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The impact of novel diagnostics on infectious disease epidemics

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Title: The impact of novel diagnostics on infectious disease epidemics
Authors: Ricks, Saskia
Item Type: Thesis or dissertation
Abstract: Diagnostic tests play a crucial role in the control and surveillance of infectious diseases, and to ensure effective clinical management. Novel diagnostic tests are traditionally evaluated in terms of their accuracy (sensitivity and specificity). Using mathematical models, I examine the impact of different novel diagnostic tests on the tuberculosis (“TB”) and severe acute respiratory syndrome coronavirus 2 (“SARS-CoV-2”) epidemics, and investigate how the context in which these tests are used may affect this impact. In chapter 3, I evaluate the use of a hypothetical biomarker test that can detect individuals at imminent risk of progressing to active TB disease (incipient TB) and subsequent TB preventive treatment (“TPT”) initiation in a high TB burden setting. I demonstrate that biomarker-led TPT can have a significant impact on TB incidence in a high TB burden setting; however, the cost of implementing such a strategy is likely to be prohibitive given the testing effort needed to identify those with incipient TB, even if testing is targeted to populations at high risk of TB. Next, in chapter 4, I evaluate the use of urine-based tests for active TB disease, in a high TB and HIV burden setting. Although current urine-based tests for TB suffer from poor sensitivity, these tests are continuously improving, and are essential for TB diagnosis amongst patient subgroups who struggle to produce quality sputum and who are therefore missed by traditional methods of TB diagnosis. I demonstrate that although urine-based diagnostic tests reduce mortality amongst people living with HIV, population-level epidemiological impact is not seen unless the tests are deployed outside of HIV care and into routine TB care. In chapter 5, I investigate the cost and epidemiological impact of expanding different TB publicprivate sector engagement services. My results reveal that services involving the use of Xpert, a highly accurate but costly test for diagnosing active TB disease are epidemiologically impactful, but costly, and thus have the highest cost per TB case or TB death averted than other services. Finally, in chapter 6, I explore the context under when cheap but less accurate rapid antigen diagnostic tests (“Ag-RDTs”) offer greater public health value than more accurate but costly nucleic acid amplification tests (“NAATs”) that often have high turnaround times. My results highlight that Ag-RDTs-led strategies, despite their imperfect sensitivity and specificity, are more impactful at a lower cost than NAATs under different use-cases. Overall, the context in which diagnostic tests are used is crucial in anticipating their impact. Factors, including but not limited to testing eligibility, levels of current testing and turnaround time, can affect 6 the potential epidemiological impact of a diagnostic test. Thus, future evaluation of diagnostic tests should move away from focussing exclusively on accuracy and move towards clearly defining different use-cases and investigating which factors other than accuracy, may affect the epidemiological impact of a diagnostic test.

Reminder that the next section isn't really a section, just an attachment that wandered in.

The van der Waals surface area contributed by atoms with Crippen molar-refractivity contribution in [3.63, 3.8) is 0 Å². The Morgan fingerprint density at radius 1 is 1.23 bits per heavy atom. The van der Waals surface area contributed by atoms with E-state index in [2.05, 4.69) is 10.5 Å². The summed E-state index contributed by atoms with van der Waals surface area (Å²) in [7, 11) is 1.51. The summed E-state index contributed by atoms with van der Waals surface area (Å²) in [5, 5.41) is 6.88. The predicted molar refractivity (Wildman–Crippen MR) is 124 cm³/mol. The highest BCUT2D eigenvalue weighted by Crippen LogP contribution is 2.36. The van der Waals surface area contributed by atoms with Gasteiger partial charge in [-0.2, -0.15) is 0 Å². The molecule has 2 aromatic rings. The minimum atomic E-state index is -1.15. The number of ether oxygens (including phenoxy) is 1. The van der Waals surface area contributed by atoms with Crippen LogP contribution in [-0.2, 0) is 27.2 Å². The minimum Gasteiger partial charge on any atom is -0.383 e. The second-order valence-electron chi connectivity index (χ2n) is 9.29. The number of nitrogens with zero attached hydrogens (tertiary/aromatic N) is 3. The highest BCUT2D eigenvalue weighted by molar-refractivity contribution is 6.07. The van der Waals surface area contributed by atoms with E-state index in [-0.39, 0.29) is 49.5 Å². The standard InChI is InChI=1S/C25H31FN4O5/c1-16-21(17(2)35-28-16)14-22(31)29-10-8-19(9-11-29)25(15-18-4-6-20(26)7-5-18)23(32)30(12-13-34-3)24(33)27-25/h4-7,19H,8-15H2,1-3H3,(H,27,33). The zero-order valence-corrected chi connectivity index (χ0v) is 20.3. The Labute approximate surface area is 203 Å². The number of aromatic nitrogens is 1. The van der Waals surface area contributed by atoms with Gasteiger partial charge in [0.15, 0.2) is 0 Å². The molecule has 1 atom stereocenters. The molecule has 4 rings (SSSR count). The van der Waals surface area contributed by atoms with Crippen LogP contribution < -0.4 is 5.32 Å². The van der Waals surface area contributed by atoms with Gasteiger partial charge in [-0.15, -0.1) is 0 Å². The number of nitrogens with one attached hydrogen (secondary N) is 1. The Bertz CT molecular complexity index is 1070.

Content Version: Open Access
Issue Date: Sep-2021
Date Awarded: May-2022
URI: http://hdl.handle.net/10044/1/97439
DOI: https://doi.org/10.25560/97439
Copyright Statement: Creative Commons Attribution NonCommercial Licence
Supervisor: Arinaminpathy, Nimalan
Hallett, Timothy
Sponsor/Funder: Wellcome Trust (London, England)
Funder's Grant Number: 203839/A/16/Z
Department: School of Public Health
Publisher: Imperial College London
Qualification Level: Doctoral
Qualification Name: Doctor of Philosophy (PhD)
Appears in Collections:School of Public Health PhD Theses



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